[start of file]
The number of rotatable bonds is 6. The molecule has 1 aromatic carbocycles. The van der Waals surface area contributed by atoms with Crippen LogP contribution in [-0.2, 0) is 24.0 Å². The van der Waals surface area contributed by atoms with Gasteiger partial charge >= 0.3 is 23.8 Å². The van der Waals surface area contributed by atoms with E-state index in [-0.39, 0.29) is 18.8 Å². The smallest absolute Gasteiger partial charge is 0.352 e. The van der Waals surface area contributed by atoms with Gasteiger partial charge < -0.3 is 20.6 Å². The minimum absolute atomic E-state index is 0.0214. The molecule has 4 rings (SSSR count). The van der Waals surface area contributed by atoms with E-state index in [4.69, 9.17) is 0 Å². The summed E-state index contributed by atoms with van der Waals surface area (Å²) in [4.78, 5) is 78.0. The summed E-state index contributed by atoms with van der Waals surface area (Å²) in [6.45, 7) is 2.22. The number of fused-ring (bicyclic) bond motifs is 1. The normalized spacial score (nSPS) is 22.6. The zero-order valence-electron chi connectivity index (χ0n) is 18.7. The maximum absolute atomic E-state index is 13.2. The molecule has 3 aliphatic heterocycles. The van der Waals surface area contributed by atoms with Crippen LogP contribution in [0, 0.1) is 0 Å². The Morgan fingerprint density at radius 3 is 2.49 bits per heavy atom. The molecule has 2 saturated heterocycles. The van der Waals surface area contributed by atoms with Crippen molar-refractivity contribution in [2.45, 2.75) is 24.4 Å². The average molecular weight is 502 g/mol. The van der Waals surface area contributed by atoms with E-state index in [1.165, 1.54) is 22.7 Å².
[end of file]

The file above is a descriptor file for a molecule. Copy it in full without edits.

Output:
The number of rotatable bonds is 6. The molecule has 1 aromatic carbocycles. The van der Waals surface area contributed by atoms with Crippen LogP contribution in [-0.2, 0) is 24.0 Å². The van der Waals surface area contributed by atoms with Gasteiger partial charge >= 0.3 is 23.8 Å². The van der Waals surface area contributed by atoms with E-state index in [-0.39, 0.29) is 18.8 Å². The smallest absolute Gasteiger partial charge is 0.352 e. The van der Waals surface area contributed by atoms with Gasteiger partial charge < -0.3 is 20.6 Å². The minimum absolute atomic E-state index is 0.0214. The molecule has 4 rings (SSSR count). The van der Waals surface area contributed by atoms with E-state index in [4.69, 9.17) is 0 Å². The summed E-state index contributed by atoms with van der Waals surface area (Å²) in [4.78, 5) is 78.0. The summed E-state index contributed by atoms with van der Waals surface area (Å²) in [6.45, 7) is 2.22. The number of fused-ring (bicyclic) bond motifs is 1. The normalized spacial score (nSPS) is 22.6. The zero-order valence-electron chi connectivity index (χ0n) is 18.7. The maximum absolute atomic E-state index is 13.2. The molecule has 3 aliphatic heterocycles. The van der Waals surface area contributed by atoms with Crippen LogP contribution in [0, 0.1) is 0 Å². The Morgan fingerprint density at radius 3 is 2.49 bits per heavy atom. The molecule has 2 saturated heterocycles. The van der Waals surface area contributed by atoms with Crippen molar-refractivity contribution in [2.45, 2.75) is 24.4 Å². The average molecular weight is 502 g/mol. The van der Waals surface area contributed by atoms with E-state index in [1.165, 1.54) is 22.7 Å².